That is the second largest non hurricane-related drop in output since 1982, as far back as the DOE provides data. Mind you, gasoline supplies are comfortable for this time of year. As of last Friday supplies stood at 206.95 MMbbls; that places inventories on the higher end of the 2003-07 range. Therefore, there has been relatively little movement on the front-end of the NYMEX RBOB curve.
However, as we look ahead to next summer’s driving season, the market it is clearly growing uncomfortable with regard to supply (see chart in today’s issue of The Schork Report). For instance, since the beginning of this month, the ratio on the cross-seasonal Mar’10/Apr’10 spread has tightened from 0.936 to 0.946. Furthermore, the ratio between the Apr’10 (the first summer-graded contract) and the Sep’10 (the last summer-grade contract) has shifted from a 0.996 contango to a 1.004 backwardation.
On one hand the flattening in the crude oilterm structure in New York will incent refiners to transfer the extant glut in oil supplies into products. That is pretty much a given in light of the difference in the carry markets between WTI and the products. However, we can not lose sight of the fact that the front of next summer’s marketing year is gaining on the back. That usually occurs when the market perceives tightness in the future availability of supply… and that is usually a bullish signal.
Refinery activity continues to lag. Over the last four reports throughput averaged 14.3 MMbbl/d. That is 569 Mbbl/d or 3.8% below the 10-year average, exclusive of outliers in 2005 (Hurricane’s Katrina and Rita) and 2008 (Hurricane’s Gustav/Ike). The drop in throughput coincides with the plunge in the NYMEX 3:2:1 crack spread we saw in September. However, since the beginning of October the yield on the so-called refiner’s crack has been on the mend. That could translate into greater than expected demand for crude oil once refiners return from maintenance.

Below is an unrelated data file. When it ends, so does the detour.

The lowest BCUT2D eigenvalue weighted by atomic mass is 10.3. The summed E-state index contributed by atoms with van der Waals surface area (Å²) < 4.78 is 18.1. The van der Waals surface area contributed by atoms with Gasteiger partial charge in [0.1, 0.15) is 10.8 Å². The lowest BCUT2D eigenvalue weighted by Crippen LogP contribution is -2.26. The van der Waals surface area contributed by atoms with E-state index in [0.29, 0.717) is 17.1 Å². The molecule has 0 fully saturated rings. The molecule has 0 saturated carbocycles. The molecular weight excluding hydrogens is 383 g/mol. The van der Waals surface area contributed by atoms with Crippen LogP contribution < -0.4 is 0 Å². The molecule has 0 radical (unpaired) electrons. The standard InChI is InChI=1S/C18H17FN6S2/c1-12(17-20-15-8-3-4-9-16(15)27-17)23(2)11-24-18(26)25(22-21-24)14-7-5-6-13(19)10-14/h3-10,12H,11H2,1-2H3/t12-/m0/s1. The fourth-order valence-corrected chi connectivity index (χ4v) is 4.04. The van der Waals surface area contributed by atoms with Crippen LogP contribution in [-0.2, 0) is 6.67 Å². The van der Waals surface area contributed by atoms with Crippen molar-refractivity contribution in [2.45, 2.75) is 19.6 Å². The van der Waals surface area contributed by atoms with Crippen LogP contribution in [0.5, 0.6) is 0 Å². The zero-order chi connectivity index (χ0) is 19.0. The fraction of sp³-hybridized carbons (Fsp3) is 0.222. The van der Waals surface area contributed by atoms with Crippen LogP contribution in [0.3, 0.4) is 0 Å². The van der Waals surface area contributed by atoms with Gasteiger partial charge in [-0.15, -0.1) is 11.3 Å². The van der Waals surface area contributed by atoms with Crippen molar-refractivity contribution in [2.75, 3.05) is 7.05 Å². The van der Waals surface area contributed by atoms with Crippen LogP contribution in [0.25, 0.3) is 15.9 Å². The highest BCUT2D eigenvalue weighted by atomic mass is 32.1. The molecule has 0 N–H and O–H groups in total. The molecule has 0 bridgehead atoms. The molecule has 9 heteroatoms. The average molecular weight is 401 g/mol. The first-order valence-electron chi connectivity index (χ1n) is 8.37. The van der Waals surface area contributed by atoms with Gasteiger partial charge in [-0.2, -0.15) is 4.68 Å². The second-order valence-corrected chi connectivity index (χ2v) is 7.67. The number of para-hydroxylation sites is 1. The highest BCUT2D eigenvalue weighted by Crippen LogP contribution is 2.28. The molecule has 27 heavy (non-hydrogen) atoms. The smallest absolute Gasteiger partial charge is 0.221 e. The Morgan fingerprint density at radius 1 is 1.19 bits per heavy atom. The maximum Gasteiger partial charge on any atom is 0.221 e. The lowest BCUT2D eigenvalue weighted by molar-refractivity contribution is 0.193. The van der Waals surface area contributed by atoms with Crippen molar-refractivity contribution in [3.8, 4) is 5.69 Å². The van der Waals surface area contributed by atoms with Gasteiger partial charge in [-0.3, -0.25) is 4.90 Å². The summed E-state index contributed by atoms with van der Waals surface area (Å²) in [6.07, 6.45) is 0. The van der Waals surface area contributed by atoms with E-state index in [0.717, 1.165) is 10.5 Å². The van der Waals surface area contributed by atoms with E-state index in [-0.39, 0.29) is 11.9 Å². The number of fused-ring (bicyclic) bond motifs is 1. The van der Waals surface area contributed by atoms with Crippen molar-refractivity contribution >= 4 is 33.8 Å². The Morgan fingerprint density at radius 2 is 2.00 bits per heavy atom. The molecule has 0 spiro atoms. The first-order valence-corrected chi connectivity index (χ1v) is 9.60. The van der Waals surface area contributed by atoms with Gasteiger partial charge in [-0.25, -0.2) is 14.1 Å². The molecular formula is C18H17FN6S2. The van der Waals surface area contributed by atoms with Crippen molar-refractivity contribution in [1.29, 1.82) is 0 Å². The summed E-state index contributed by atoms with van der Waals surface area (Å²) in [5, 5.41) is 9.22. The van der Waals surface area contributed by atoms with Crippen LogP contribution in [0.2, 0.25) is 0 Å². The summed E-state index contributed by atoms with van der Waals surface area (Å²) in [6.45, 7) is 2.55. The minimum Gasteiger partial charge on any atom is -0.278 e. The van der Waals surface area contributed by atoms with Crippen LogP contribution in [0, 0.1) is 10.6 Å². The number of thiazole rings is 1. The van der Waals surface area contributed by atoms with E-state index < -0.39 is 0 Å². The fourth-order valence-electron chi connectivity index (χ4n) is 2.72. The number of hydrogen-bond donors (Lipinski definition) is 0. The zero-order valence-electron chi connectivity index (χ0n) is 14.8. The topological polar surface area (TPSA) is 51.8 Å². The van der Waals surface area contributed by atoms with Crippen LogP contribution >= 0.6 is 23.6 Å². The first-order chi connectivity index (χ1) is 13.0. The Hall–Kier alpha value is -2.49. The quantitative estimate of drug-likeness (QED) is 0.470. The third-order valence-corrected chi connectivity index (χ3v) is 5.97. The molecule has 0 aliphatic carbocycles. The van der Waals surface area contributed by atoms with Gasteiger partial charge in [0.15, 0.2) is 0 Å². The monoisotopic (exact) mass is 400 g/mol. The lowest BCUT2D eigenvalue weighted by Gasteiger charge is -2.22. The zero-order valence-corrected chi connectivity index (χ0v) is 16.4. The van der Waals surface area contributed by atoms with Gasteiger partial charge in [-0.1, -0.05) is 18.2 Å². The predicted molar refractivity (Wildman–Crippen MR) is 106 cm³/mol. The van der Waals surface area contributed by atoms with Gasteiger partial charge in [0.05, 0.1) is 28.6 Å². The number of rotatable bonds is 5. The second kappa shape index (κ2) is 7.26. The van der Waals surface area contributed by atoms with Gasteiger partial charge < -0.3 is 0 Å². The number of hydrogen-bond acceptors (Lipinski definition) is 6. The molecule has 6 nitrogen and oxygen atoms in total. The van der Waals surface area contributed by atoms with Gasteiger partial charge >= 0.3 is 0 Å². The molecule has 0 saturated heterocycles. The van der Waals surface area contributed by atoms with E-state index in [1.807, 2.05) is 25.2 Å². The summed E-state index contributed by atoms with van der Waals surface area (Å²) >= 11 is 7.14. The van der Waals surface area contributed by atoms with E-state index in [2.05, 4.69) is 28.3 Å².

In the meantime, less output is a corollary of less input. That seems simple. With less crude oil going into the teapot, there is less steam coming out of the spout, hence the dearth of gasoline production. What’s more, given the premium on nearby heating oil cracks, refiners want to maximize distillate production anyway. Whereas gasoline output is down near historical lows, distillate output is right around its five-year average. Therefore, despite the spike last week in implied oil furnace demand for space-heating, the reported draw in overall stocks was well within the historical parameter.
Before we leave off, we have to say something about demand… or the lack thereof. As we just said, weather-related demand was stout last week. For example, New York City saw 108 combined degree days. That is 51 days or 90% above normal. Minneapolis saw an additional 99 days, 94% above normal.
On one hand we did get a large draw in propane, but in light of the brutal cold in the central U.S. last week, the reported 1.3 MMbbl draw seems reasonable. On the other hand, a meager 0.23 Mbbl (-0.5%) draw in PADD 1 heating stocks (>.05%) does not seem reasonable.
In fact, according to the DOE’s product supplied estimate, aggregate demand over the last four weeks averaged 18.8 MMbbl/d (see chart in today’s issue of The Schork Report). That is 1.6 MMbbl/d or 8% below the 2003-2007 average. In fact, a year ago at this time the global economy was staring into the abyss, yet current demand is only 0.5% greater this year.
Oh yeah, a year ago NYMEX WTI average $91.94. This year WTI averaged a relatively modest $71.01 for the four weeks ended last Friday. All those alleged green shoots from the summer notwithstanding, oil over the last month traded at a 22% discount compared to last year, but that was only good for a 0.5% uptick in demand. Just think how strong demand is going to be now that the year-on-year price comparisons have crossed.
Stephen Schork is the Editor of, "The Schork Report"and has more than 17 years experience in physical commodity and derivatives trading, risk systems modeling and structured commodity finance.